The agenda for the day was to drive up to Dali, around 400km from Ruili. The Chinese highway system is extremely impressive! They’ve thought of everything from frequent rest stops to escape routes(in case of break failure) and some sort of construction on hill slopes to prevent landslides. And the road quality? Like butter. I’ve never been a fan of driving in the mountains. Two words- motion sickness. Yet somehow, we were navigating the hills and I could barely tell. See, the roads here don’t wind around the mountain side like in India. When possible, the roads cut right through the mountain in the form of a tunnel and other times, the roads are on high stilts as soon as there is some semblance of flat land. The entire drive reminded me of a video game.
Bauchyan was a stop along the way. We’d been looking for a place to check tire pressure for a while and we finally stopped at a rest stop. Now I don’t normally use public restrooms unless its urgent, but this one time, daddy insisted that I go. A direct order to high command cannot be disobeyed. I went in, used the facilities and came out. The entire thing took ten minutes, tops. As soon as I came out i was greeted by an empty parking lot. It wasn’t exactly empty but it might as well gave been! Neither of the two cars could be seen. I looked everywhere, there was so sign of anyone I knew. Ten minutes passed. It was nippy and evening was closing in. The scariest scenarios ran through my head and nothing made sense. One thing was clear. I was officially Abandoned in a foreign country. No passport. No money. No phone. No clue. My communication was limited to hand gestures. Traumatic doesn’t cut it and words fail to describe what i was going through. Twenty minutes later, the familiar pale blue and bright orange beast pulled into the lot. I was relieved for a moment before I was furious. They hadn’t been kidnapped! There was no alien abduction! My parents forgot me. It was that simple. What was even more outrageous was that it took them twenty minutes in the car to finally realise I wasn’t there.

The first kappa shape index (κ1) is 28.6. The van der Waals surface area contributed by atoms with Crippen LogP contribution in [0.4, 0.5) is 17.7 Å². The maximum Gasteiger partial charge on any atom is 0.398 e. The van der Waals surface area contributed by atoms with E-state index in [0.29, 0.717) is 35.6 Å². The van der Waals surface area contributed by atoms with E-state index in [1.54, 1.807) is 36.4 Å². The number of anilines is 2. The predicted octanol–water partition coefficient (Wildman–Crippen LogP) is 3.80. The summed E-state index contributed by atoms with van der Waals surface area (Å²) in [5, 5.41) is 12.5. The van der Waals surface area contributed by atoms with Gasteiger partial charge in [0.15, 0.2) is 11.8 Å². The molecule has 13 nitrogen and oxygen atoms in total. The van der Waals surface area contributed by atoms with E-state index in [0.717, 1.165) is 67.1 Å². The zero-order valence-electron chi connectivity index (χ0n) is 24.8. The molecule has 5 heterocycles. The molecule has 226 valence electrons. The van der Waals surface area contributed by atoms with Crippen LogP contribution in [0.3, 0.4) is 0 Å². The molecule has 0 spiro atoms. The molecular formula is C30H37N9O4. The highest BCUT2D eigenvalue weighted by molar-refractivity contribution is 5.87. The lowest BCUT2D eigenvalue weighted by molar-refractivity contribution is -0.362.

Putting the evenings events behind us, we finally reached Dali and my was it beautiful. It seemed to be a large city but tucked away in some quaint corner was this very touristy area. Cobble stone roads lined with Street lamps and stores on either side. All against the backdrop of majestic mountain peaks that seamlessly blended with the sky. At one point I couldn’t tell them apart. The evening sky was the prettiest blue.
We spent the evening strolling the streets of Old Dali Town. We passed a large variety of Street stalls ranging from sugarcane juice vendors to knife makers to locally made accessories. The streets were alive. Funnily enough, we were the only foreigners among the many tourists that flocked the area. Why don’t places like this get any attention? When people talk about tourism in China, it’s the usual suspects – Beijing, Shanghai, Ghounzhou. Dali should definitely be put on tourists’ radar.
We finished our day on a high note with a delicious dinner at a cozy cafe. Spaghetti and baked potatoes were a welcome change from cup noodles and chowmein. Everyone took turns recounting their version of the gas station story. I suppose I’m over it. Enough to look back and have a good laugh at what went down. This day will definitely go down in Srivatsa family history!